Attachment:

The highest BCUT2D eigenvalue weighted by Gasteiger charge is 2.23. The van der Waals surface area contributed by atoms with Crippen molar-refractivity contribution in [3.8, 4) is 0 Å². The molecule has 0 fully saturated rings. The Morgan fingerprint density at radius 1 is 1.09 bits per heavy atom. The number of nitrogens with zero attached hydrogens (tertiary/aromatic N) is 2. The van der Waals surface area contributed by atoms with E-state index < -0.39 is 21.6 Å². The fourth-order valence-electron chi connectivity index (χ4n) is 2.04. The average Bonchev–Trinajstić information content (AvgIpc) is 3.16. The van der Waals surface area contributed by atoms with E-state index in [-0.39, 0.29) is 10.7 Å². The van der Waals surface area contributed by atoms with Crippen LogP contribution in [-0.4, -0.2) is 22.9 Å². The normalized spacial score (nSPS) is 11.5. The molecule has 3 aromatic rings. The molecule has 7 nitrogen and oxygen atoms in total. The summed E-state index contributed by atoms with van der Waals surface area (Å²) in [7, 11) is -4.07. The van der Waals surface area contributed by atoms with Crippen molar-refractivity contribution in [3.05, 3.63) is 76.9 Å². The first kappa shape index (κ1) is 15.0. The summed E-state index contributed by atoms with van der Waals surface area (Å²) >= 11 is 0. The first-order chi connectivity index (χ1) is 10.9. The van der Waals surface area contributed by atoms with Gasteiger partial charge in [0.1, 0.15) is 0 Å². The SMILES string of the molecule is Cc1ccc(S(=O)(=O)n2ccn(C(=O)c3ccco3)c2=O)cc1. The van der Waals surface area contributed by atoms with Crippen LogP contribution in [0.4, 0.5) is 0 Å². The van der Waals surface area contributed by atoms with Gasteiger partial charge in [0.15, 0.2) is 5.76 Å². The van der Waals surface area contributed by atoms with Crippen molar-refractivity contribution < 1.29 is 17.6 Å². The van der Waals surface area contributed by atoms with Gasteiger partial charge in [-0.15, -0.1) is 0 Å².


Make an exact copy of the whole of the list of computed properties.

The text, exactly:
The highest BCUT2D eigenvalue weighted by Gasteiger charge is 2.23. The van der Waals surface area contributed by atoms with Crippen molar-refractivity contribution in [3.8, 4) is 0 Å². The molecule has 0 fully saturated rings. The Morgan fingerprint density at radius 1 is 1.09 bits per heavy atom. The number of nitrogens with zero attached hydrogens (tertiary/aromatic N) is 2. The van der Waals surface area contributed by atoms with E-state index < -0.39 is 21.6 Å². The fourth-order valence-electron chi connectivity index (χ4n) is 2.04. The average Bonchev–Trinajstić information content (AvgIpc) is 3.16. The van der Waals surface area contributed by atoms with E-state index in [-0.39, 0.29) is 10.7 Å². The van der Waals surface area contributed by atoms with Crippen LogP contribution in [-0.4, -0.2) is 22.9 Å². The normalized spacial score (nSPS) is 11.5. The molecule has 3 aromatic rings. The molecule has 7 nitrogen and oxygen atoms in total. The summed E-state index contributed by atoms with van der Waals surface area (Å²) in [7, 11) is -4.07. The van der Waals surface area contributed by atoms with Crippen molar-refractivity contribution in [3.05, 3.63) is 76.9 Å². The first kappa shape index (κ1) is 15.0. The summed E-state index contributed by atoms with van der Waals surface area (Å²) >= 11 is 0. The first-order chi connectivity index (χ1) is 10.9. The van der Waals surface area contributed by atoms with Gasteiger partial charge in [0.1, 0.15) is 0 Å². The SMILES string of the molecule is Cc1ccc(S(=O)(=O)n2ccn(C(=O)c3ccco3)c2=O)cc1. The van der Waals surface area contributed by atoms with Crippen LogP contribution in [0.4, 0.5) is 0 Å². The van der Waals surface area contributed by atoms with Gasteiger partial charge in [0.15, 0.2) is 5.76 Å². The van der Waals surface area contributed by atoms with Crippen molar-refractivity contribution < 1.29 is 17.6 Å². The van der Waals surface area contributed by atoms with Gasteiger partial charge in [-0.15, -0.1) is 0 Å².